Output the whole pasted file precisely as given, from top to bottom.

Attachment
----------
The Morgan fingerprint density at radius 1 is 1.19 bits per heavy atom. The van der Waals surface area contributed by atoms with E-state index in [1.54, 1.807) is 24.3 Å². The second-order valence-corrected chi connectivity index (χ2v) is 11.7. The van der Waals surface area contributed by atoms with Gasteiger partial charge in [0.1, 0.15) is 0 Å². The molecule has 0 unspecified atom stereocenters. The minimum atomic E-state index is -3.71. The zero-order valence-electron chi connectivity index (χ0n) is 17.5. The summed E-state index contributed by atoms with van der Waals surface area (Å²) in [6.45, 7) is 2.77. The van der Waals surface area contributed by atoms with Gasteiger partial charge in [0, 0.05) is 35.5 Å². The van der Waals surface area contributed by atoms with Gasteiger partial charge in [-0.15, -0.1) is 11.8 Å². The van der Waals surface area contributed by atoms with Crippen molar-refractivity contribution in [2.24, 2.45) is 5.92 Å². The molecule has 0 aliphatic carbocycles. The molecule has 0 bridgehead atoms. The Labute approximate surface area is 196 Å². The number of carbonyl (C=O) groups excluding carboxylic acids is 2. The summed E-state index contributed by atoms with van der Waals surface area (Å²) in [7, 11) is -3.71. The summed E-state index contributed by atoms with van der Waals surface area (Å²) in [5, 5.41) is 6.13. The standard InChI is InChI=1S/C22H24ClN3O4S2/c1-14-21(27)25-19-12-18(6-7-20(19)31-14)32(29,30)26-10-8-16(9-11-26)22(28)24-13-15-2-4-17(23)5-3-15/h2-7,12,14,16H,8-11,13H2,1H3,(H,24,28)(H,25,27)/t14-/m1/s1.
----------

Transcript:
The Morgan fingerprint density at radius 1 is 1.19 bits per heavy atom. The van der Waals surface area contributed by atoms with E-state index in [1.54, 1.807) is 24.3 Å². The second-order valence-corrected chi connectivity index (χ2v) is 11.7. The van der Waals surface area contributed by atoms with Gasteiger partial charge in [0.1, 0.15) is 0 Å². The molecule has 0 unspecified atom stereocenters. The minimum atomic E-state index is -3.71. The zero-order valence-electron chi connectivity index (χ0n) is 17.5. The summed E-state index contributed by atoms with van der Waals surface area (Å²) in [6.45, 7) is 2.77. The van der Waals surface area contributed by atoms with Gasteiger partial charge in [0, 0.05) is 35.5 Å². The van der Waals surface area contributed by atoms with Gasteiger partial charge in [-0.15, -0.1) is 11.8 Å². The van der Waals surface area contributed by atoms with Crippen molar-refractivity contribution in [2.24, 2.45) is 5.92 Å². The molecule has 0 aliphatic carbocycles. The molecule has 0 bridgehead atoms. The Labute approximate surface area is 196 Å². The number of carbonyl (C=O) groups excluding carboxylic acids is 2. The summed E-state index contributed by atoms with van der Waals surface area (Å²) in [7, 11) is -3.71. The summed E-state index contributed by atoms with van der Waals surface area (Å²) in [5, 5.41) is 6.13. The standard InChI is InChI=1S/C22H24ClN3O4S2/c1-14-21(27)25-19-12-18(6-7-20(19)31-14)32(29,30)26-10-8-16(9-11-26)22(28)24-13-15-2-4-17(23)5-3-15/h2-7,12,14,16H,8-11,13H2,1H3,(H,24,28)(H,25,27)/t14-/m1/s1.